Recognising changes to the memory or behaviour of our loved ones can be deeply upsetting and destabilising, whether these changes have happened rapidly or have started to appear incrementally. The realisation these changes may be signs of dementia or Alzheimer’s disease can be painful to process and in turn, this can make it hard to broach the subject with the person you are concerned about, for fear of upsetting them.
Lasting Powers of Attorney (LPAs) are the mechanism by which a person, ‘the donor’, can select attorneys to make decisions on their behalf should they ever become unable to make decisions themselves.
There are two types of LPA, one relating to financial decisions and the other to health and care decisions.
Once executed by all parties the document is registered with the Office of the Public Guardian. If the donor subsequently loses capacity the attorneys can use the LPAs to manage the donor’s finances and to make decisions about their health and care.
Despite increased awareness of LPAs, the number of people who actually have them is still relatively low. According to a survey carried out by Canada Life in May 2022, only one out of five adults in England and Wales had an LPA in place.
Often the reasons why people haven’t put them in place is because they just don’t want to think about losing mental capacity, a belief that ‘it won’t happen to me’ or it just seems like too much of an effort to deal with. If that person then starts showing signs of mental deterioration, it may fall to their family or friends to broach the difficult conversation about the practicalities of what will happen if they become unable to make decisions for themselves. The person showing the signs might be sensitive about, or resistant to, putting in place the arrangements. They may be agitated and completely reluctant to acknowledge the conversation to be had.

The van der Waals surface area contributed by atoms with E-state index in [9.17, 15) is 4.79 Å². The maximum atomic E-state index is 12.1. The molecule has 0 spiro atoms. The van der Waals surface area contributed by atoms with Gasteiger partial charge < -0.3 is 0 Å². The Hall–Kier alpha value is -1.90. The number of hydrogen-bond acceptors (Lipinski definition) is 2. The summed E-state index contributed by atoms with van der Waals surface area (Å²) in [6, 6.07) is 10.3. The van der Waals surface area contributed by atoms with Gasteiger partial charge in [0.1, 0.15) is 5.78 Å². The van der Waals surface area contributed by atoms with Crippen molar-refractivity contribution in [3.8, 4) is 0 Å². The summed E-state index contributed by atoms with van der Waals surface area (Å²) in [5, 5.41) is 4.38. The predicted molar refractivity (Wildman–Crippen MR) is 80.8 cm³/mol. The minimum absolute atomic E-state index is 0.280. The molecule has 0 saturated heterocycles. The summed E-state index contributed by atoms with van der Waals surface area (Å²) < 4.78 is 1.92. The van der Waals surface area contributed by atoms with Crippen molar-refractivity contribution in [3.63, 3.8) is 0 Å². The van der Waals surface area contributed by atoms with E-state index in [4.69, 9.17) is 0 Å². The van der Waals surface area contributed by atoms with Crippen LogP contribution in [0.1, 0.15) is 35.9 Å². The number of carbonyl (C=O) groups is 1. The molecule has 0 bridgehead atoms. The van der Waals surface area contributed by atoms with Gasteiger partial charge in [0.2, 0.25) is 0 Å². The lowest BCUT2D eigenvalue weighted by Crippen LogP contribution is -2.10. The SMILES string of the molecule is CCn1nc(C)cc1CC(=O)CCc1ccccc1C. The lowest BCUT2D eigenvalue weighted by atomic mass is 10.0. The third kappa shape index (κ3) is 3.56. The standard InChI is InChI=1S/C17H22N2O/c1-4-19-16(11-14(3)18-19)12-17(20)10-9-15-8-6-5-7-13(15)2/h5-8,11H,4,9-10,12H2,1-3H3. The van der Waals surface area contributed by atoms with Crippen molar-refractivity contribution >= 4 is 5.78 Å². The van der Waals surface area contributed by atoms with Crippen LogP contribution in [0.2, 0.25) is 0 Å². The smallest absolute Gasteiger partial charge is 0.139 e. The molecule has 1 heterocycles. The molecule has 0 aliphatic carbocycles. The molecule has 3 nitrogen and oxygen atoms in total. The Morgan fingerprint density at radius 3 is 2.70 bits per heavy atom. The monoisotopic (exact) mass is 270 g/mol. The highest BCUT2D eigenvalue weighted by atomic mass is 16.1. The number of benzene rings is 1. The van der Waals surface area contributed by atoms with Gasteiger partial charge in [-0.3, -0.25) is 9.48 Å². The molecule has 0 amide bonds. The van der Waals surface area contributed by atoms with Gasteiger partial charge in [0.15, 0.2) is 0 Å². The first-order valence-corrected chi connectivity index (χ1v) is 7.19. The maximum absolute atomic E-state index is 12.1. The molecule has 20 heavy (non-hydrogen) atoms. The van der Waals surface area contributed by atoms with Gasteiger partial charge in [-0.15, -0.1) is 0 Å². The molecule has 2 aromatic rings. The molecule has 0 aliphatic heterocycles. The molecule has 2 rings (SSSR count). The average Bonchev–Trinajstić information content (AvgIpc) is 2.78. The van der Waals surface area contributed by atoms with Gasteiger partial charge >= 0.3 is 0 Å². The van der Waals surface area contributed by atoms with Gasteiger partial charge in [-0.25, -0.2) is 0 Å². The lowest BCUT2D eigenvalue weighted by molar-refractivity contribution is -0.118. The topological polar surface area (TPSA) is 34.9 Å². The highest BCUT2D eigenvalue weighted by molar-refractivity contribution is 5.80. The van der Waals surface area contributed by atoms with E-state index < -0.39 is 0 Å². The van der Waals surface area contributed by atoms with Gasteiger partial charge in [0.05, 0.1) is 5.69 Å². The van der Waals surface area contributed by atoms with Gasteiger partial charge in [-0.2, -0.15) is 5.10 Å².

This can lead to a very problematic and challenging set of circumstances because once someone lacks mental capacity and cannot make decisions for themselves, they will no longer be able to make an LPA. In turn, this can force loved ones into a situation where they need to apply to the Court of Protection to be appointed as a deputy.
You can apply to be a property and financial affairs deputy and/or a personal welfare deputy, the latter of which will enable you to make decisions about medical treatment and how someone is looked after. However, the court will usually only appoint a personal welfare deputy if there is doubt about whether a decision will be made in someone’s best interests, such as in circumstances where there is family disagreement over someone’s care, or if someone needs to be appointed to make decisions regarding a specific issue that arises.
Whilst personal welfare deputies are usually family members or friends, to be appointed a property and financial affairs deputy you will need to have the necessary skills to make financial decisions on someone else’s behalf. Therefore, families often turn to professionals – such as accountants or solicitors – to act as deputies on their behalf and the court can even appoint a specialist deputy from a list of approved law firms if there is no one else available
Not only are the application fees to become a deputy more expensive than the fees to register LPAs, but detailed and considered information is required for the application which can take a lot of time to collate and can be very costly in terms of professional fees.
It is not unusual for it to take months for the court to grant the deputyship order after the application has been submitted. This has serious practical implications as you will not have the authority to act on someone’s behalf during the intervening period.
While a personal welfare deputy will be able to start acting on someone’s behalf straight away, a property and financial affairs deputy may be asked by the court to set up a security bond, which is a type of insurance that protects the finances of the person for whom you are acting as deputy and can add to the time and costs involved.
It can be seen, therefore, that it pays to be prepared and appoint your choice of attorneys under an LPA while you are still able to do so. Otherwise, the anguish, time, costs, and uncertainty that can arise from a deputyship application will be borne by loved ones during what will already be a daunting and difficult time.
If you know someone who you fear is showing early signs of mental deterioration and they do not have an LPA in place, don’t put off that difficult conversation, or else it may become too late.
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